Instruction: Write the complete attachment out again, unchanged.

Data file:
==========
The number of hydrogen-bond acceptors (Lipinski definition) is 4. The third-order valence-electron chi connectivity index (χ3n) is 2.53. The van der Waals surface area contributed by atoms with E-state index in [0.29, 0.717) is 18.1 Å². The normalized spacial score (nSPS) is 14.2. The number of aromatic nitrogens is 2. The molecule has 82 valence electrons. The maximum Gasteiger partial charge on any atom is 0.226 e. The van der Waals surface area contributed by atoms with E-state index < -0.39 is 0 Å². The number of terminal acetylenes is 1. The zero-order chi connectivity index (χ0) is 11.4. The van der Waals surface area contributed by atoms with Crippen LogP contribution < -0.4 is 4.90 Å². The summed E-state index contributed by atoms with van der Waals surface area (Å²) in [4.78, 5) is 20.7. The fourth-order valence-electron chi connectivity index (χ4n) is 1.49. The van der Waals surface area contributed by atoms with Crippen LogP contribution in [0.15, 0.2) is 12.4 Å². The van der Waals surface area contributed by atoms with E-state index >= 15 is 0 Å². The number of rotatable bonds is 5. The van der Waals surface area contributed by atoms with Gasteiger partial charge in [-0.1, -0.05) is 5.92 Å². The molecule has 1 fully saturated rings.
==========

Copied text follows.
The number of hydrogen-bond acceptors (Lipinski definition) is 4. The third-order valence-electron chi connectivity index (χ3n) is 2.53. The van der Waals surface area contributed by atoms with E-state index in [0.29, 0.717) is 18.1 Å². The normalized spacial score (nSPS) is 14.2. The number of aromatic nitrogens is 2. The molecule has 82 valence electrons. The maximum Gasteiger partial charge on any atom is 0.226 e. The van der Waals surface area contributed by atoms with E-state index < -0.39 is 0 Å². The number of terminal acetylenes is 1. The zero-order chi connectivity index (χ0) is 11.4. The van der Waals surface area contributed by atoms with Crippen LogP contribution < -0.4 is 4.90 Å². The summed E-state index contributed by atoms with van der Waals surface area (Å²) in [4.78, 5) is 20.7. The fourth-order valence-electron chi connectivity index (χ4n) is 1.49. The van der Waals surface area contributed by atoms with Crippen LogP contribution in [0.15, 0.2) is 12.4 Å². The van der Waals surface area contributed by atoms with E-state index >= 15 is 0 Å². The number of rotatable bonds is 5. The van der Waals surface area contributed by atoms with Gasteiger partial charge in [-0.1, -0.05) is 5.92 Å². The molecule has 1 fully saturated rings.